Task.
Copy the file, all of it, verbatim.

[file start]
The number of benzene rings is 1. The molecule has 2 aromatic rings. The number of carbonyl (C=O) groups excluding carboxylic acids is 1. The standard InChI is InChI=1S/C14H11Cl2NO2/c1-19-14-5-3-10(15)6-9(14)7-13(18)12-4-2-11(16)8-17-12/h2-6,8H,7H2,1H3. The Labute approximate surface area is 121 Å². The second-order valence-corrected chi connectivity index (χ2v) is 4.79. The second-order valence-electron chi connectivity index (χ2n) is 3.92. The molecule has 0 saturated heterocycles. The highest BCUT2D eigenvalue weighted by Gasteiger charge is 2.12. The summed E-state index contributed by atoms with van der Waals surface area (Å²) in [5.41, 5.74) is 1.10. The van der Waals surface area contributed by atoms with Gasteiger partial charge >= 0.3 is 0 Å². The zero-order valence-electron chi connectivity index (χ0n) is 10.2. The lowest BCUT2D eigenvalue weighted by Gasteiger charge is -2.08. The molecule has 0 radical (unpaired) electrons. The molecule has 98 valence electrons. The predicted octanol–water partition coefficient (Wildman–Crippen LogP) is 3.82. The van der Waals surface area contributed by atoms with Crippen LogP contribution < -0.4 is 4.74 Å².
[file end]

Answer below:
The number of benzene rings is 1. The molecule has 2 aromatic rings. The number of carbonyl (C=O) groups excluding carboxylic acids is 1. The standard InChI is InChI=1S/C14H11Cl2NO2/c1-19-14-5-3-10(15)6-9(14)7-13(18)12-4-2-11(16)8-17-12/h2-6,8H,7H2,1H3. The Labute approximate surface area is 121 Å². The second-order valence-corrected chi connectivity index (χ2v) is 4.79. The second-order valence-electron chi connectivity index (χ2n) is 3.92. The molecule has 0 saturated heterocycles. The highest BCUT2D eigenvalue weighted by Gasteiger charge is 2.12. The summed E-state index contributed by atoms with van der Waals surface area (Å²) in [5.41, 5.74) is 1.10. The van der Waals surface area contributed by atoms with Gasteiger partial charge >= 0.3 is 0 Å². The zero-order valence-electron chi connectivity index (χ0n) is 10.2. The lowest BCUT2D eigenvalue weighted by Gasteiger charge is -2.08. The molecule has 0 radical (unpaired) electrons. The molecule has 98 valence electrons. The predicted octanol–water partition coefficient (Wildman–Crippen LogP) is 3.82. The van der Waals surface area contributed by atoms with Crippen LogP contribution < -0.4 is 4.74 Å².